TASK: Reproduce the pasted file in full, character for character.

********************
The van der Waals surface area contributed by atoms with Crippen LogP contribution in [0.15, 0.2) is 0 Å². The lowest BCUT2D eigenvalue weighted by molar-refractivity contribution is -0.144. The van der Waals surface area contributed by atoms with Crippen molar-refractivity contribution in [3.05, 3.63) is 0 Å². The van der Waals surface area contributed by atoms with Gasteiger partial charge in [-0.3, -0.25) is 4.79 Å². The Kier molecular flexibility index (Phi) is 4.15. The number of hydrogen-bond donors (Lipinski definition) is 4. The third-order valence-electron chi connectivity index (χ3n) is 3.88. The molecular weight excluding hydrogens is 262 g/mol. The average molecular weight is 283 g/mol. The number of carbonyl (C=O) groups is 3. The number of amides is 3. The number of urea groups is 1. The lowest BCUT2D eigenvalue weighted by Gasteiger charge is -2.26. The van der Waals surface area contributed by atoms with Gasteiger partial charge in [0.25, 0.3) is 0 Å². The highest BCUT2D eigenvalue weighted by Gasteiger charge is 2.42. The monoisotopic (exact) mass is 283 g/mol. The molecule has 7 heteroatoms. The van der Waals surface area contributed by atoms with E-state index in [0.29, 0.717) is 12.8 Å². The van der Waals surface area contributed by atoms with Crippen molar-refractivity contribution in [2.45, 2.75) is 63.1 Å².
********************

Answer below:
The van der Waals surface area contributed by atoms with Crippen LogP contribution in [0.15, 0.2) is 0 Å². The lowest BCUT2D eigenvalue weighted by molar-refractivity contribution is -0.144. The van der Waals surface area contributed by atoms with Crippen molar-refractivity contribution in [3.05, 3.63) is 0 Å². The van der Waals surface area contributed by atoms with Gasteiger partial charge in [-0.3, -0.25) is 4.79 Å². The Kier molecular flexibility index (Phi) is 4.15. The number of hydrogen-bond donors (Lipinski definition) is 4. The third-order valence-electron chi connectivity index (χ3n) is 3.88. The molecular weight excluding hydrogens is 262 g/mol. The average molecular weight is 283 g/mol. The number of carbonyl (C=O) groups is 3. The number of amides is 3. The number of urea groups is 1. The lowest BCUT2D eigenvalue weighted by Gasteiger charge is -2.26. The van der Waals surface area contributed by atoms with Gasteiger partial charge in [0.25, 0.3) is 0 Å². The highest BCUT2D eigenvalue weighted by Gasteiger charge is 2.42. The monoisotopic (exact) mass is 283 g/mol. The molecule has 7 heteroatoms. The van der Waals surface area contributed by atoms with E-state index in [0.29, 0.717) is 12.8 Å². The van der Waals surface area contributed by atoms with Crippen molar-refractivity contribution in [2.45, 2.75) is 63.1 Å².